Infanta Alicia, Duchess of Calabria

For other people called Princess Alicia of Bourbon-Parma, see Princess Alice of Bourbon-Parma.
Infanta Alicia
Dowager Duchess of Calabria
Born (1917-11-13) 13 November 1917
Vienna, Austria-Hungary
Spouse Infante Alfonso, Duke of Calabria
Issue Princess Teresa María
Infante Carlos, Duke of Calabria
Princess Inés María
Full name
Alicia Maria Teresa Francesca Luisa Pia Anna Valeria
House Bourbon-Parma (by birth)
Bourbon-Two Sicilies (by marriage)
Father Elias, Duke of Parma
Mother Archduchess Maria Anna of Austria
Religion Roman Catholic

Infanta Alicia of Spain, Dowager Duchess of Calabria[1] (née: Princess of Bourbon-Parma; given names: Alicia Maria Teresa Francesca Luisa Pia Anna Valeria; born 13 November 1917)[1] is a daughter of Elias, Duke of Parma, and Archduchess Maria Anna of Austria.[1] Alicia was Duchess of Calabria through her marriage to Infante Alfonso, Duke of Calabria (1901–1964).[1] She has borne the title of Infanta of Spain from 1936,[2] and takes part in some of the activities that the Spanish Royal Family organises.[3] She was born in Vienna, Austria-Hungary.[1]

Marriage and issue

Alicia married Infante Alfonso, Duke of Calabria (30 November 1901 3 February 1964), her second cousin and the eldest child and son of Prince Carlos of Bourbon-Two Sicilies and his wife Mercedes, Princess of Asturias, on 16 April 1936 in Vienna, Austria.[1] Alicia and Alfonso had three children:[1]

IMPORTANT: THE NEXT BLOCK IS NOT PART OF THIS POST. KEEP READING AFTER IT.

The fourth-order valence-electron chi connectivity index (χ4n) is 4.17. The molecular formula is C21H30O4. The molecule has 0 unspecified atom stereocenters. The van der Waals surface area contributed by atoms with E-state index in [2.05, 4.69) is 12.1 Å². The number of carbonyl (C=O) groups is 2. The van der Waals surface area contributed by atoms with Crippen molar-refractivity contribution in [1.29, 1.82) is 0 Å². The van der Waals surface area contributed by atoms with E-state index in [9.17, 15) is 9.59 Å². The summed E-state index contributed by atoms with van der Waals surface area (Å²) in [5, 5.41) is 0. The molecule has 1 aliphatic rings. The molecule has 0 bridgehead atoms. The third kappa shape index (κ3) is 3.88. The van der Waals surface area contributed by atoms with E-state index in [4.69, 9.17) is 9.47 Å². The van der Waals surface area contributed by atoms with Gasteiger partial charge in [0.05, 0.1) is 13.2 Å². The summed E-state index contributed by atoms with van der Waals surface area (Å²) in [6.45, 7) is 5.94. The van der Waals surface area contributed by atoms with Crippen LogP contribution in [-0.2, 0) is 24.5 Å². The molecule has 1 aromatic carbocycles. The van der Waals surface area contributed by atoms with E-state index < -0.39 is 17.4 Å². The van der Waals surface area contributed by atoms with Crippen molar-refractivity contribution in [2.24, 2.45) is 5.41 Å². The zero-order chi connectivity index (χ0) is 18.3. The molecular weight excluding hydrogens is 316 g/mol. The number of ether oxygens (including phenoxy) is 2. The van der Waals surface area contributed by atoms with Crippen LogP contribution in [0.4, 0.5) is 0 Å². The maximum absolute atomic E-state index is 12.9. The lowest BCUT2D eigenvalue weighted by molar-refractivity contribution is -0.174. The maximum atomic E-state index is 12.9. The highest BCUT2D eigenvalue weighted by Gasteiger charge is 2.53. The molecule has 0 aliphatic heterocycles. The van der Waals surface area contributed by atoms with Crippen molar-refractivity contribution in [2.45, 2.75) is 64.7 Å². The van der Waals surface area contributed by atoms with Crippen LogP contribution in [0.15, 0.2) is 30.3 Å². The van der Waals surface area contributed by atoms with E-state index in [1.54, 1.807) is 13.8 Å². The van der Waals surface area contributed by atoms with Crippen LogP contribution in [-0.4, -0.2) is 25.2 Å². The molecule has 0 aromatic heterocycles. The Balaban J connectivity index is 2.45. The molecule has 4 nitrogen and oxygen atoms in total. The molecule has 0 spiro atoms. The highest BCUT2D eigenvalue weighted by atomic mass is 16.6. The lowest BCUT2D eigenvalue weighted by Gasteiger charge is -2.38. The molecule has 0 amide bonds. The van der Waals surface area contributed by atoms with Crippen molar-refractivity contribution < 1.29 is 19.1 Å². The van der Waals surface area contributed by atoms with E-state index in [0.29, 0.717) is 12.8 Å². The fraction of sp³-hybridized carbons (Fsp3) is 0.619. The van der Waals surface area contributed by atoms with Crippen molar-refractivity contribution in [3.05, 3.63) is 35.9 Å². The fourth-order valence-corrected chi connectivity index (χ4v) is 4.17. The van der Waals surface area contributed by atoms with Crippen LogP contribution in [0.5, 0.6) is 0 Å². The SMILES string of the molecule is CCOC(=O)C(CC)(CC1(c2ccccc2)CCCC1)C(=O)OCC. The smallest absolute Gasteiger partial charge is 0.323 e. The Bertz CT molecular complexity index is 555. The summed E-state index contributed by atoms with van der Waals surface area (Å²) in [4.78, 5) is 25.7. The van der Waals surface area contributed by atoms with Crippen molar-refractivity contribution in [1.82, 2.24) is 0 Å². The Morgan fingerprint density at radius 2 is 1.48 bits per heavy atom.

Alicia is the heir general of the kings of Navarre, as well as of Edward the Confessor and David I of Scotland.[4] If the marriage of Maria Beatrice of Savoy to her uncle is deemed illegal, then Alicia, as heir of Maria Beatrice's next sister, would be the Jacobite pretender to the thrones of England, Scotland, France and Ireland. However, English and Scots law in 1688 (after which point Jacobites must admit it to be static, as changes would require the approval of the monarch, who they hold is not the person actually on the throne) stated that a marriage contracted outside of the realms was not challenged if it was legal in its own land; thus, since Maria Beatrice and her mother's brother Francis IV, Duke of Modena, received the pope's consent to marry, Alicia is not considered a claimant by the Jacobites.[5]

Titles and honours




  1. 1 2 3 4 5 6 7 Darryl Lundy (10 May 2003). "Alice Maria di Borbone, Principessa di Parma". Retrieved 2008-10-02. External link in |publisher= (help)
  2. "Genealogy of the House of Bourbon-Two Sicilies, Real Casa de Borbón de las Dos Sicilias website". Retrieved 2012-05-18.
  3. Casa Real
  4. "Real casa de Borbón de las Dos Sicilias". Retrieved 2012-05-18.
  5. "The Infanta Alicia of Spain". Retrieved 2008-07-19.
  6. Geneall
  7. Sacred Military Constantinian Order of Saint George (2008). "Membership of the Constantinian Order". Sacred Military Constantinian Order of Saint George. Retrieved 2008-10-13. External link in |publisher= (help)
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